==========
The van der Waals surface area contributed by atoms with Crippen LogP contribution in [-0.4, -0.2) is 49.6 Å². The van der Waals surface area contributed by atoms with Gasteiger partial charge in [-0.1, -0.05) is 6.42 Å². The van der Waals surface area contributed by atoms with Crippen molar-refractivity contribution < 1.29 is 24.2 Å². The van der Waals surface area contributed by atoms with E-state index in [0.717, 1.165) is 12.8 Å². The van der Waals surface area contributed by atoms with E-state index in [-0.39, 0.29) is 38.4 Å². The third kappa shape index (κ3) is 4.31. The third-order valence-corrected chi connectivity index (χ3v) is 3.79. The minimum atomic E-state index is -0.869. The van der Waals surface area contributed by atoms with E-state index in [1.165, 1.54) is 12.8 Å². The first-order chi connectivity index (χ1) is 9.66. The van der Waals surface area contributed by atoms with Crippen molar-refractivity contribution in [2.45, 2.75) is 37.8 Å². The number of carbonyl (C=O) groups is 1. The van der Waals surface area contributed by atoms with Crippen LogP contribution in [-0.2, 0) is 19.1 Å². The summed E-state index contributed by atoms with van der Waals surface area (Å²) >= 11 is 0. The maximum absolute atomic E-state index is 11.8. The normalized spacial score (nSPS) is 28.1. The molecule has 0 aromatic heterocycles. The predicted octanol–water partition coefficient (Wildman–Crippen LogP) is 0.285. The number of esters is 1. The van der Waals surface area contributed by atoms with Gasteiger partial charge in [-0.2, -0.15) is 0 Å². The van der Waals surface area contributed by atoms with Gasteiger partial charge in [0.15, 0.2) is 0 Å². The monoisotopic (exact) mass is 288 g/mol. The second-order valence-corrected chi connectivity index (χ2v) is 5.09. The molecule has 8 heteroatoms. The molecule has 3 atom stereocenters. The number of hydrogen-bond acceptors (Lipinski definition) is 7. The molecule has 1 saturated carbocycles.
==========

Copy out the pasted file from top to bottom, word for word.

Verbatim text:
The van der Waals surface area contributed by atoms with Crippen LogP contribution in [-0.4, -0.2) is 49.6 Å². The van der Waals surface area contributed by atoms with Gasteiger partial charge in [-0.1, -0.05) is 6.42 Å². The van der Waals surface area contributed by atoms with Crippen molar-refractivity contribution < 1.29 is 24.2 Å². The van der Waals surface area contributed by atoms with E-state index in [0.717, 1.165) is 12.8 Å². The van der Waals surface area contributed by atoms with E-state index in [-0.39, 0.29) is 38.4 Å². The third kappa shape index (κ3) is 4.31. The third-order valence-corrected chi connectivity index (χ3v) is 3.79. The minimum atomic E-state index is -0.869. The van der Waals surface area contributed by atoms with E-state index in [1.165, 1.54) is 12.8 Å². The first-order chi connectivity index (χ1) is 9.66. The van der Waals surface area contributed by atoms with Crippen molar-refractivity contribution in [2.45, 2.75) is 37.8 Å². The number of carbonyl (C=O) groups is 1. The van der Waals surface area contributed by atoms with Crippen LogP contribution in [-0.2, 0) is 19.1 Å². The summed E-state index contributed by atoms with van der Waals surface area (Å²) >= 11 is 0. The maximum absolute atomic E-state index is 11.8. The normalized spacial score (nSPS) is 28.1. The molecule has 0 aromatic heterocycles. The predicted octanol–water partition coefficient (Wildman–Crippen LogP) is 0.285. The number of esters is 1. The van der Waals surface area contributed by atoms with Gasteiger partial charge in [-0.2, -0.15) is 0 Å². The van der Waals surface area contributed by atoms with Gasteiger partial charge in [0.15, 0.2) is 0 Å². The monoisotopic (exact) mass is 288 g/mol. The second-order valence-corrected chi connectivity index (χ2v) is 5.09. The molecule has 8 heteroatoms. The molecule has 3 atom stereocenters. The number of hydrogen-bond acceptors (Lipinski definition) is 7. The molecule has 1 saturated carbocycles.